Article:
The present invention relates to an optical recording medium and a method of manufacturing the same and, more particularly, an optical recording medium of the type that a recording mark is formed by released gas and a method of manufacturing the same. Also, the present invention relates to a data recording method and a data reading method for an optical recording medium and, more particularly, a data recording method and a data reading method for an optical recording medium of the type that a recording mark is formed by released gas.

BACKGROUND ART

As the recording medium for recording the large-capacity digital data, the optical recording medium as typified by a CD (Compact Disc) or a DVD (Digital Versatile Disc) is widely used in recent years.

Out of the CDs, the type that can neither add the data nor rewrite the data (CD-ROM) has such a structure that a reflecting layer and a protection layer are stacked on a light tranmissive substrate having a thickness of about 1.2 mm. Then, the readout of data can be carried out by irradiating a laser beam of a wavelength of about 780 nm onto the reflecting layer from the light transmissible substrate side. In contrast, out of the CDs, the data recordable type (CD-R) or the data rewritable type (CD-RW) has such a structure that a recording layer is added between the light transmissible substrate and the reflecting layer. Then, the recording and readout of data can be carried out by irradiating the laser beam of a wavelength of about 780 nm onto the recording layer from the light transmissible substrate side.

In the CD, an objective lens whose numerical aperture is almost 0.45 is used to converge the laser beam, so that a beam spot diameter of the laser beam on the reflecting layer or the recording layer can be reduced to about 1.6 μm. As a result, a storage capacity of about 700 MB and a data transfer rate of about 1 Mbps at a standard linear velocity (about 1.2 m/sec) can be attained in the CD.

Also, out of the DVDs, the type that can neither add the data nor rewrite the data (DVD-ROM) has such a structure that a multilayer body constructed by stacking a reflecting layer and a protection layer on the light transmissible substrate having a thickness of about 0.6 mm and a dummy substrate having a thickness of about 0.6 mm are pasted together via an adhesive layer. Then, the readout of data can be executed by irradiating the laser beam of an about 635 nm wavelength onto the reflecting layer from the light transmissible substrate side. In contrast, out of the DVDs, the data recordable type (DVD-R, or the like) or the data rewritable type (DVD-RW, or the like) has such a structure that a recording layer is added between the light transmissible substrate and the reflecting layer. Then, the recording and readout of data can be executed by irradiating the laser beam of an about 635 nm wavelength onto the recording layer from the light transmissible substrate side.

In the DVD, an objective lens whose numerical aperture is almost 0.6 is used to converge the laser beam, so that a beam spot diameter of the laser beam on the reflecting layer or the recording layer can be reduced to about 0.93 μm. In this manner, in the recording and readout in the DVD, the laser beam having a shorter wavelength than that in the CD is used and also the objective lens having the large numerical aperture is used. Therefore, a beam spot diameter that is smaller than that of the CD can be accomplished. As a result, a storage capacity of about 4.7 GB/one side and a data transfer rate of about 11 Mbps at a standard linear velocity (about 3.5 m/sec) can be attained in the DVD.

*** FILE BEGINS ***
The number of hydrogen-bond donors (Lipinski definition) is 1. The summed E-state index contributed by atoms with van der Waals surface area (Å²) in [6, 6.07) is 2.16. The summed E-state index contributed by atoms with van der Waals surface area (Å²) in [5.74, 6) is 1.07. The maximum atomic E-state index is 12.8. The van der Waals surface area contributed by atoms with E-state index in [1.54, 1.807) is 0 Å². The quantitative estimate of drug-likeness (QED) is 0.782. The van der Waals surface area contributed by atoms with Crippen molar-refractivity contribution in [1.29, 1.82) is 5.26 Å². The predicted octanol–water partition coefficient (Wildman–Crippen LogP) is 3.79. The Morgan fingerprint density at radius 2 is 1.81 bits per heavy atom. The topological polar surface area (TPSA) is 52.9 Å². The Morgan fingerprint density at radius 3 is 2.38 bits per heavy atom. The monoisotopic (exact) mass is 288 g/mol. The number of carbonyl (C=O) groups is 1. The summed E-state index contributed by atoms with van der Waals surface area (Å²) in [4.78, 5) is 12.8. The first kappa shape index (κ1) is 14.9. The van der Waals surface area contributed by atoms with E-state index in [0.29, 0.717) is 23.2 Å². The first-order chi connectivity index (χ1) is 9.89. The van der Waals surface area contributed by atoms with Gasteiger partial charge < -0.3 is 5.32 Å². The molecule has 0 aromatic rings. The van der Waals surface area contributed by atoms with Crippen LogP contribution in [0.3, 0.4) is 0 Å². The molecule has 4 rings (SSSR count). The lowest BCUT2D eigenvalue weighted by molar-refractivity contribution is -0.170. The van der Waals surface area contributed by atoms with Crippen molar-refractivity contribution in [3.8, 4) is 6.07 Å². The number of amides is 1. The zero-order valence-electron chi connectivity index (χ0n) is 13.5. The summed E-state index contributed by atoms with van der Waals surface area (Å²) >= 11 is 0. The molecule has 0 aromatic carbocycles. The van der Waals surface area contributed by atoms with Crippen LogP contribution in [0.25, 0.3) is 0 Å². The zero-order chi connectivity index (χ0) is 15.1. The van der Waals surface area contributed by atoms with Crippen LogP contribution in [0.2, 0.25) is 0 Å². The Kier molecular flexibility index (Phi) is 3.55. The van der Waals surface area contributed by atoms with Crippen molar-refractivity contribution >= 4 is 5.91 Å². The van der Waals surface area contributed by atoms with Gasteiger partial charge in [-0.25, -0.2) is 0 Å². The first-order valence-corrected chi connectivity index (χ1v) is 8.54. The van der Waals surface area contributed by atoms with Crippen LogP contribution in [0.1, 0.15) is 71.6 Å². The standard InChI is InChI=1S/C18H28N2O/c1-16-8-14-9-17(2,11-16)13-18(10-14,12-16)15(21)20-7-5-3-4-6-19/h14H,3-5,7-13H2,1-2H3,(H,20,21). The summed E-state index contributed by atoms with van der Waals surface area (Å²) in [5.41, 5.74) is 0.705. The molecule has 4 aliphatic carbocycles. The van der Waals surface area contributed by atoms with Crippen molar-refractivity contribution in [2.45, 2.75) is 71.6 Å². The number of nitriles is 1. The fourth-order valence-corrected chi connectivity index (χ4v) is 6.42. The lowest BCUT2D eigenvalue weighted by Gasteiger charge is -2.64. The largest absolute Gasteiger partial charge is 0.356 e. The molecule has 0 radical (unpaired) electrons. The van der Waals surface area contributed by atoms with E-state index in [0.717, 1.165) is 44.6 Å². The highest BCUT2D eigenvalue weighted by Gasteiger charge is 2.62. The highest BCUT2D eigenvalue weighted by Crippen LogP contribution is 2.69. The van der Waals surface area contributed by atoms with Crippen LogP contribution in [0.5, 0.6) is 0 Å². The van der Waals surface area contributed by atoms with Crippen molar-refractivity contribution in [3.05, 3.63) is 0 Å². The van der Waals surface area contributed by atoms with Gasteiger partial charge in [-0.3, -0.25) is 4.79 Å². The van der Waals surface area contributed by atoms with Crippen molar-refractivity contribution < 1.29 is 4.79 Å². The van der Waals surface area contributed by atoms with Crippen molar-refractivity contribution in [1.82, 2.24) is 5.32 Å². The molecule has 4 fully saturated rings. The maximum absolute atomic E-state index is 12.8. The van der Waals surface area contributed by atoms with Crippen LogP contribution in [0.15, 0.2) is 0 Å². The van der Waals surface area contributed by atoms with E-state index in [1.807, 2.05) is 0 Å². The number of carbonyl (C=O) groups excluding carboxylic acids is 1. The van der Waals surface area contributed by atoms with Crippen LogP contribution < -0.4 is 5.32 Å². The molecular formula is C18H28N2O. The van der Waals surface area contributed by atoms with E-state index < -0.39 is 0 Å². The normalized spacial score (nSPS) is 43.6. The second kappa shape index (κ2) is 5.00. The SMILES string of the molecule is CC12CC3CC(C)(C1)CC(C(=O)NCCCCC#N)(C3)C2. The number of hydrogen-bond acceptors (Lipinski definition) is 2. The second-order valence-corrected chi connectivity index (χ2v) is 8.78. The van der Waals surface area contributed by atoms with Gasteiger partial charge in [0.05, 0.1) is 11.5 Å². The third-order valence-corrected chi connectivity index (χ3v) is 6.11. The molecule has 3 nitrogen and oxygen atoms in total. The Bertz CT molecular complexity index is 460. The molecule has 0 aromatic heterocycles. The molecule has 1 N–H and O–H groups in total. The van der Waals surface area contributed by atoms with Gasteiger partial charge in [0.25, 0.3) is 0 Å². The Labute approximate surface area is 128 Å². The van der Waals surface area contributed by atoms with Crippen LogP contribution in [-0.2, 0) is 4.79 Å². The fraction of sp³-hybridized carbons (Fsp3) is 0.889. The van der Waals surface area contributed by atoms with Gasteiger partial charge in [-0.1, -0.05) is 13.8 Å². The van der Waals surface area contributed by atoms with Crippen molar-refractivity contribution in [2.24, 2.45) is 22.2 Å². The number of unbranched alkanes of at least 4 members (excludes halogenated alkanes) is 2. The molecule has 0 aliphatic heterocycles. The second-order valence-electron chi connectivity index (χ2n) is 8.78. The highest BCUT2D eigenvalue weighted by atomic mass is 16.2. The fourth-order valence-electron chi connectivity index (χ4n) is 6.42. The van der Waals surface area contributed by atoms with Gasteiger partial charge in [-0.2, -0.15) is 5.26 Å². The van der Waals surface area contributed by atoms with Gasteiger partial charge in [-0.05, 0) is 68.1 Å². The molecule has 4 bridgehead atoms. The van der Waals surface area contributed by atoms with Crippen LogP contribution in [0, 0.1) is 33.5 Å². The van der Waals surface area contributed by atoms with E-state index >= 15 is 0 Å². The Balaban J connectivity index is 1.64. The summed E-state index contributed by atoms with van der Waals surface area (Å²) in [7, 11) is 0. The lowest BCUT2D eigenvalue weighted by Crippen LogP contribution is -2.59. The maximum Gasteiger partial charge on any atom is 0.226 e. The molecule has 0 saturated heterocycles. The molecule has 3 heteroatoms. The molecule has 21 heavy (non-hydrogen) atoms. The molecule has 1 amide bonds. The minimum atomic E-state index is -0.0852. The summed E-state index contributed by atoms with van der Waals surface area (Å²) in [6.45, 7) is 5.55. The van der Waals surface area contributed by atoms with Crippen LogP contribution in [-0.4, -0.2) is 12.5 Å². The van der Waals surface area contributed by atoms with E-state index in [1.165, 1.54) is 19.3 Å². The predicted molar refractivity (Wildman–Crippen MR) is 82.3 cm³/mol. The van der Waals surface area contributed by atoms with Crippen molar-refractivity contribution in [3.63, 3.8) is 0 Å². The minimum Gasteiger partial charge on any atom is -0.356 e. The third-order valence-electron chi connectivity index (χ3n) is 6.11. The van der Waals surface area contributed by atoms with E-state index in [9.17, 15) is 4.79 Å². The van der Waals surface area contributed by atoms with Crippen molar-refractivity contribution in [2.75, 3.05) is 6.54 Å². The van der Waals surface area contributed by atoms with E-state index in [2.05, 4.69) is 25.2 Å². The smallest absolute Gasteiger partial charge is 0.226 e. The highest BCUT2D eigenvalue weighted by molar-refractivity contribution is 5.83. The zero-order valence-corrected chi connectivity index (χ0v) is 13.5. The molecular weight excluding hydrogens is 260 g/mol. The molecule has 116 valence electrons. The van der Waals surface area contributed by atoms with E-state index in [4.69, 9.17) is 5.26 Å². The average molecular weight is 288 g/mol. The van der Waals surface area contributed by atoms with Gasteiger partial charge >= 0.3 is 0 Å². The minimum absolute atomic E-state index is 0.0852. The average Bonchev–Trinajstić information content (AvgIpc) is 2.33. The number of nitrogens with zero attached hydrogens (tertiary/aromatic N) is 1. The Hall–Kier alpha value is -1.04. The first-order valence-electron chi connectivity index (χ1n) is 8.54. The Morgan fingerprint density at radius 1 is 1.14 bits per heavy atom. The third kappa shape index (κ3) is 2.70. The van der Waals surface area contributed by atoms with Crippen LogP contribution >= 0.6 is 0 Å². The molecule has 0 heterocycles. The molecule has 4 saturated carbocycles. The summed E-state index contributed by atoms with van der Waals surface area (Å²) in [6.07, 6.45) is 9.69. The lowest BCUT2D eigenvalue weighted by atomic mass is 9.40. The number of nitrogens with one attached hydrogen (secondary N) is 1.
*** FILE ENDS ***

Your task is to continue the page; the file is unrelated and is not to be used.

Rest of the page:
The optical recording medium having a data storage capacity in excess of the DVD and implementing a data transfer rate in excess of the DVD has been proposed recently. In such next-generation optical recording medium, a laser beam of an about 405 nm wavelength and an objective lens whose numerical aperture is almost 0.85 are used to accomplish the large capacity/high data transfer rate. Therefore, a beam spot diameter of the laser beam can be reduced to about 0.43 μm. As a result, a storage capacity of about 25 GB/one side and a data transfer rate of about 36 Mbps at a standard linear velocity (about 4.9 m/sec) can be realized.

In this manner, since an objective lens whose numerical aperture is very high is used in the next-generation optical recording medium, a tilt margin can be ensured sufficiently and also generation of a coma aberration can be suppressed, so that a thickness of the light transmitting layer serving as the optical path of the laser beam can be set very thin to about 100 μm. Therefore, unlike the existing optical recording medium such as CD, DVD, or the like, it is difficult to form various function layers such as the recording layer, and the like on the light transmissible substrate in the next-generation optical recording medium. Thus, the method of forming the reflecting layer and the recording layer on the supporting substrate and then forming a thin resin layer used as the light transmitting layer thereon by the spin coating method, or the like is now examined. In other words, unlike the existing optical recording medium in which respective films are formed sequentially from the light incident plane side, respective films are formed sequentially from the opposite side to the light incident plane in the production of the next-generation optical recording medium.

As explained above, a larger capacity and a higher data transfer rate of the optical recording medium can be attained mainly by the reduction of a beam spot diameter of the laser beam. Therefore, in order to attain a larger capacity and a higher data transfer rate further more, a beam spot diameter must be reduced much more. However, when a wavelength of the laser beam is reduced further, absorption of the laser beam in the light transmitting layer is increased suddenly and also a long-term deterioration of the light transmitting layer is increased, and therefore it is difficult to shorten a wavelength further more. Also, when a difficulty of lens design, a guarantee of a tilt margin, etc. are taken into account, it is difficult to increase the numerical aperture of the objective lens further more. That is, it is possible to say that it is very difficult to further reduce the beam spot diameter of the laser beam.